Surgical Excision of Orbital Cysticercosis Lodged in Superior Oblique Muscle: Clinical Case Report.

Ding J, Zhao H, Lin J - Medicine (Baltimore) (2015)

Histopathology of the cyst.
© Copyright Policy - open-access
Related In: Results  -  Collection

License
Show All Figures
getmorefigures.php?uid=PMC4554119&req=5

Figure 5: Histopathology of the cyst.
Mentions: Surgical excision of the superior oblique muscle was performed under general anesthesia. Incisions that extended 1.5 cm to the lateral canthus were first made to widen the nasal side and to release soft tissue. Exploration was started through conjunctival (superior nasal fornix) incision. During surgical exploration of the superior oblique muscle, a swollen tendon came to view. The cyst flew from the tendon when the sheath was cut for almost 5 mm along the tendon (Figure 4). Pathological findings indicate a 25 mm of moderately firm pink–gray mass. The mass had cystic microscopic features, as confirmed through histopathological examination (Figure 5).

Bottom Line: The main symptom of the patient was recurring history of painless orbital swelling and double vision in upgaze.Ocular motility examination revealed a restriction of the right eye in levoelevation.A contrast-enhanced computed tomographic scan of the orbit revealed the presence of a well-defined hypodense cystic lesion within the right superior oblique muscle.The patient was diagnosed with orbital space-occupying mass with acquired Brown syndrome.

View Article: PubMed Central - PubMed

Affiliation: From the Department of Ophthalmology (JD, HZ); and Department of Oncology (JL), Tianjin Eye Hospital, Clinical College of Ophthalmology, Tianjin Medical University, Tianjin Key Laboratory of Ophthalmology and Vision Science, Tianjin, China.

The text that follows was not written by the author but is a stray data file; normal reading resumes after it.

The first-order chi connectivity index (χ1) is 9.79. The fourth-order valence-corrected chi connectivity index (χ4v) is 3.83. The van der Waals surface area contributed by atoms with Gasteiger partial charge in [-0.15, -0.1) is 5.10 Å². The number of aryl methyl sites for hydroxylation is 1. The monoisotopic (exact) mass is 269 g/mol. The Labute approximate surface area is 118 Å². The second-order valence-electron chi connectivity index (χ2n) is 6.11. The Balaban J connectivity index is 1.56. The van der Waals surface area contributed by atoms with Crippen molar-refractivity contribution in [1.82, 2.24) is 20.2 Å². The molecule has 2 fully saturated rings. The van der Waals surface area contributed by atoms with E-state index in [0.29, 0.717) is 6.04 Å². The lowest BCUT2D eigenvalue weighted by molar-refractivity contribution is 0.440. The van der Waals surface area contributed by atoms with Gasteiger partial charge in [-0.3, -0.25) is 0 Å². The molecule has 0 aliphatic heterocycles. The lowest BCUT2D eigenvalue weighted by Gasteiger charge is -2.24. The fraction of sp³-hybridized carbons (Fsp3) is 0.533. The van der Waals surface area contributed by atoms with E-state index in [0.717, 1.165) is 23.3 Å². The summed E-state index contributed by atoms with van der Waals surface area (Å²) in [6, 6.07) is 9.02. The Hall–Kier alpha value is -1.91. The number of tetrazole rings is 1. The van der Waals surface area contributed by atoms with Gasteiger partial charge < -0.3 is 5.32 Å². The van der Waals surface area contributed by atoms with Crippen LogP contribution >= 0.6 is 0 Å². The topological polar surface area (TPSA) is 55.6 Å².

ABSTRACT
Ocular cysticercosis refers to parasitic infections in humans. Most cases were treated by medicine. The case we reviewed was rarely reported with successful surgical intervention treatment.This case report describes a patient with cysticercosis existing in superior oblique tendon. The main symptom of the patient was recurring history of painless orbital swelling and double vision in upgaze. Ocular motility examination revealed a restriction of the right eye in levoelevation. A contrast-enhanced computed tomographic scan of the orbit revealed the presence of a well-defined hypodense cystic lesion within the right superior oblique muscle.The patient was diagnosed with orbital space-occupying mass with acquired Brown syndrome. Surgical exploration of the superior oblique muscle was performed, and the cyst was removed from the eye and confirmed by histopathological examination. After surgery, an ocular motility examination revealed orthotropia in the primary position and downgaze, with mild restriction in levoelevation.Surgical removal could substitute for medical therapy when the cysticercosis is lodged in the superior oblique muscle, although, prior to surgery, important factors, such as patient requirements, surgical skills of the surgeon, and cyst placement, should be considered.

Show MeSH
Related in: MedlinePlus